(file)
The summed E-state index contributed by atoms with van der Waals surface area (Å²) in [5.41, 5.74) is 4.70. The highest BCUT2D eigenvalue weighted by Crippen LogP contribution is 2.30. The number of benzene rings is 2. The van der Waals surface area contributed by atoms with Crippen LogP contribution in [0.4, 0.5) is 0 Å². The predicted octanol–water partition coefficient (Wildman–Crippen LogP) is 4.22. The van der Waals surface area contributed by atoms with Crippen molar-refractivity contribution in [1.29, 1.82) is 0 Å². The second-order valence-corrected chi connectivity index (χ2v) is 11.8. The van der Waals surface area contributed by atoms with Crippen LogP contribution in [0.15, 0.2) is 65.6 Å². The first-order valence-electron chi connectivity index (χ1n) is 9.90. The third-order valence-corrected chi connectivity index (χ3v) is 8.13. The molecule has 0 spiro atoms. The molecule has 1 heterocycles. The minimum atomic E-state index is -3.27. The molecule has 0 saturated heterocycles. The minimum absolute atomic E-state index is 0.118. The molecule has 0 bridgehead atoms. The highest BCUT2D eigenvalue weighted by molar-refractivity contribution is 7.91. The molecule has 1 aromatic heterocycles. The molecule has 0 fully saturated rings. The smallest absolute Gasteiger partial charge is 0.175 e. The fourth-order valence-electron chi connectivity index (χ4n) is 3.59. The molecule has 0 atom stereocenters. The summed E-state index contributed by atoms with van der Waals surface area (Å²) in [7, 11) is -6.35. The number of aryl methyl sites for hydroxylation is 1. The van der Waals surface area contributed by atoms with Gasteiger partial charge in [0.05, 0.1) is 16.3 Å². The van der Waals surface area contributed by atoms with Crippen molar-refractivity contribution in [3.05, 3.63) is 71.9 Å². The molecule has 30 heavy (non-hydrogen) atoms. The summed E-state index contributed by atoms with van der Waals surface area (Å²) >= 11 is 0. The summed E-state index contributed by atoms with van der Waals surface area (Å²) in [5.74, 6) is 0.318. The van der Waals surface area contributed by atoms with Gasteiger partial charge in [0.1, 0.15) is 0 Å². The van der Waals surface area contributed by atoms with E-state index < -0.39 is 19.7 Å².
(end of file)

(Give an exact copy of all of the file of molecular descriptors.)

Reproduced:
The summed E-state index contributed by atoms with van der Waals surface area (Å²) in [5.41, 5.74) is 4.70. The highest BCUT2D eigenvalue weighted by Crippen LogP contribution is 2.30. The number of benzene rings is 2. The van der Waals surface area contributed by atoms with Crippen LogP contribution in [0.4, 0.5) is 0 Å². The predicted octanol–water partition coefficient (Wildman–Crippen LogP) is 4.22. The van der Waals surface area contributed by atoms with Crippen molar-refractivity contribution in [1.29, 1.82) is 0 Å². The second-order valence-corrected chi connectivity index (χ2v) is 11.8. The van der Waals surface area contributed by atoms with Crippen LogP contribution in [0.15, 0.2) is 65.6 Å². The first-order valence-electron chi connectivity index (χ1n) is 9.90. The third-order valence-corrected chi connectivity index (χ3v) is 8.13. The molecule has 0 spiro atoms. The molecule has 1 heterocycles. The minimum atomic E-state index is -3.27. The molecule has 0 saturated heterocycles. The minimum absolute atomic E-state index is 0.118. The molecule has 0 bridgehead atoms. The highest BCUT2D eigenvalue weighted by molar-refractivity contribution is 7.91. The molecule has 1 aromatic heterocycles. The molecule has 0 fully saturated rings. The smallest absolute Gasteiger partial charge is 0.175 e. The fourth-order valence-electron chi connectivity index (χ4n) is 3.59. The molecule has 0 atom stereocenters. The summed E-state index contributed by atoms with van der Waals surface area (Å²) in [7, 11) is -6.35. The number of aryl methyl sites for hydroxylation is 1. The van der Waals surface area contributed by atoms with Gasteiger partial charge in [0.05, 0.1) is 16.3 Å². The van der Waals surface area contributed by atoms with Crippen molar-refractivity contribution in [3.05, 3.63) is 71.9 Å². The molecule has 30 heavy (non-hydrogen) atoms. The summed E-state index contributed by atoms with van der Waals surface area (Å²) >= 11 is 0. The summed E-state index contributed by atoms with van der Waals surface area (Å²) in [5.74, 6) is 0.318. The van der Waals surface area contributed by atoms with Gasteiger partial charge in [0.1, 0.15) is 0 Å². The van der Waals surface area contributed by atoms with E-state index < -0.39 is 19.7 Å².